11 Reasons to Not Rent a Home

11 Reasons to Not Rent a Home

I recently read a great article by Forbes contributor Kelly Phillips Erb on the 11 reasons why one may not want to own a home.

(11 Reasons Why I Never Want to Own a House Again)

You would think that as a CEO of a mortgage brokerage, I’d recommend that everyone buy a home. As a matter of fact, I don’t.

When people tell me they want to buy a home because they think it’s a good financial move, I recommend that they reconsider why they want to buy a home. You see, you should buy a home because that’s where you want be – for whatever reason: you’re close to your family, you want your children to grow up there, it’s 10 minutes from your job, you have access to public transportation, you love the community, etc. etc.

Buying a home is not always a smart financial move – for many of the reasons Erb points out. When you buy a home, you’re buying a physical asset – an asset that can take years to appreciate in value or, as many of us have discovered, depreciate in value through no fault of your own.

But, as in any discussion, a list can easily be made for the 11 reasons why someone would not want to ever rent again either . . . for instance:

1. Your landlord could be a complete jerk and make your life miserable.

He or she can stipulate that you not make any changes to your home or apartment or that you not have pets (even a hamster or fish!). If you live in the same building as your landlord, he or she knows your (intimate) business.

2. You can get kicked out at any time.

A landlord can sell the property and or tell you that you have to move because his daughter and her husband need a place to live. Or, if you become pregnant, you violate the “no children” lease clause the minute your baby is born.

3. There’s always the thought that you’re making someone else “rich” by paying rent.

The building appreciates in value – but you don’t benefit financially from this appreciation.

4. You have to deal with the stigma that something is wrong with you because you “rent” –

Even if you travel a great deal or you’re an empty nester or you simply can’t afford right now to buy (and that is ok!), or you don’t want to deal with maintenance, or [add your own personal yet valid reason]. Let’s face it, when you don’t own a home, people think something is wrong with you, which is how the whole, “buying a home makes financial sense” meme got started. It’s also why too many people buy homes they can’t afford.

5. It is more difficult to “rent” that lovely close-knit neighborhood.

When you rent, you’re subject to the market and available inventory. And, if you do luck out and find a great house, your landlord could sell it or tell you it’s time to move . . . just as your kids have become settled into their schools.

6. You may spend money to improve someone else’s property.

Some landlords are perfectly fine with you making minor upgrades to their property – as long as you pay for them. This scenario leads to a damned if you do, damned if you don’t outcome: if you don’t make the upgrades (and your landlord refuses to), you’re stuck living in an ugly home. Damn.

7. You don’t get the mortgage interest deduction.

A few states, such as California, give you a renters credit, but otherwise, you get nada. In the early years of a mortgage, that interest deduction is considerable.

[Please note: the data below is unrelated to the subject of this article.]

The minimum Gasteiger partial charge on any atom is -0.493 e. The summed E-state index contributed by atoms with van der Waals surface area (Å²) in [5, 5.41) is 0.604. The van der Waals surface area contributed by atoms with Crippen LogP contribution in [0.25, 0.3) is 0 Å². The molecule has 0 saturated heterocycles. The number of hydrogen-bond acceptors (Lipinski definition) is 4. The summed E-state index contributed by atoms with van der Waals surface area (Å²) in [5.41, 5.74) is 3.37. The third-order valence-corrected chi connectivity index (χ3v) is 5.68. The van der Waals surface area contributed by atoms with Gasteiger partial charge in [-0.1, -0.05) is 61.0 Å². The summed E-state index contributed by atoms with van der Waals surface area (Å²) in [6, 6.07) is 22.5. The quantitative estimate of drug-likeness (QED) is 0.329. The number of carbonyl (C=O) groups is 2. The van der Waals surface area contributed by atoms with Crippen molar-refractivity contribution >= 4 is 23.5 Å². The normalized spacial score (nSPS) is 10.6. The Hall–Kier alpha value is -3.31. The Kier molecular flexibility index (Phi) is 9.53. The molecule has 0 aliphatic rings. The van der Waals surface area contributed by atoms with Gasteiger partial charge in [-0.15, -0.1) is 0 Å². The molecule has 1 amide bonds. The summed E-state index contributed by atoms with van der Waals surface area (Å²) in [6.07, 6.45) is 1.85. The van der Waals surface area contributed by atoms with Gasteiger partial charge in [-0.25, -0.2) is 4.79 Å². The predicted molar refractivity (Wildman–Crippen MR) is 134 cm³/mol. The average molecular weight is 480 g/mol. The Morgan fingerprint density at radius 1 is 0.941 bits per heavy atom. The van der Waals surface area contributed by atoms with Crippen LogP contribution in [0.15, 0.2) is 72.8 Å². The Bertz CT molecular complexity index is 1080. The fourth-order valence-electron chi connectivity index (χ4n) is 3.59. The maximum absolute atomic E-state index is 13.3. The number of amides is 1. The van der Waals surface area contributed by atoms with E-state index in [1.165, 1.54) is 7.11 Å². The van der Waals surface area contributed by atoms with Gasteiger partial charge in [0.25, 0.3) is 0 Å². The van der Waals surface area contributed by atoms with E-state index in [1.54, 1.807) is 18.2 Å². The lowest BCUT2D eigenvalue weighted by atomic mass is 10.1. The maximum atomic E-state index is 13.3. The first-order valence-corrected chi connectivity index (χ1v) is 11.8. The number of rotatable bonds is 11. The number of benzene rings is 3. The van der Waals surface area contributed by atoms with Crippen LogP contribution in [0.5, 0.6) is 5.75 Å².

8. Your rent can go up.

If you lease your apartment or home, you’re rent is stable for the year – but when you renew your lease, your landlord can raise your rent – to whatever she thinks she can get for your apartment. Don’t like it? Move or suck it up.

9. A rental is not an asset from which you can borrow.

Now, I’m not advocating you use your home as an ATM, but you can borrow from it in case of an emergency (if you have equity built up). When you rent, don’t have an asset from which to borrow, and thus can’t take advantage of home equity loans or cash out refis. You also have no collateral to help you obtain other loans.

10. You don’t have a home you can leave to your heirs.

You don’t need to be John D. Rockefeller to leave behind an “estate.” If you have young children and/or a spouse, one thing you can do is set up a trust and put your house in it. Think of trust as a suitcase: should something happen to you, the suitcase (and everything in it) is passed to your heirs intact without having to go through probate – which means, your children and spouse can continue to live in the house. You can’t do this when you rent.

11. Your quality of life is different.

Now, you can have a wonderful quality of life when you rent – but it does depend on why you’re renting and where you live. But, if you’ve dreamed of owning a cozy home on that wonderful tree-lined street, having parties in your backyard as you grill burgers, and walking your children to the local elementary school, then your quality of life is not what it could be if you rent.

Renting vs. owning — Do what’s right for you

Renting is good – especially if you don’t want to be tied down and you want freedom – or your empty nester and you simply want a smaller space without having to deal with the maintenance a house entails.

But, when you’re making the decision between renting and owning, take the “it’s a smart financial decision” off the list and instead consider all the other reasons listed in this article and the one by Erb. You’ll find that whatever you choose, you’re doing so for the right reasons.

Need help with deciding if owning a home is right for your situation? Call one of our financial advisers. We do more than simply quote mortgage rates – we’re here to help make the right decision for you.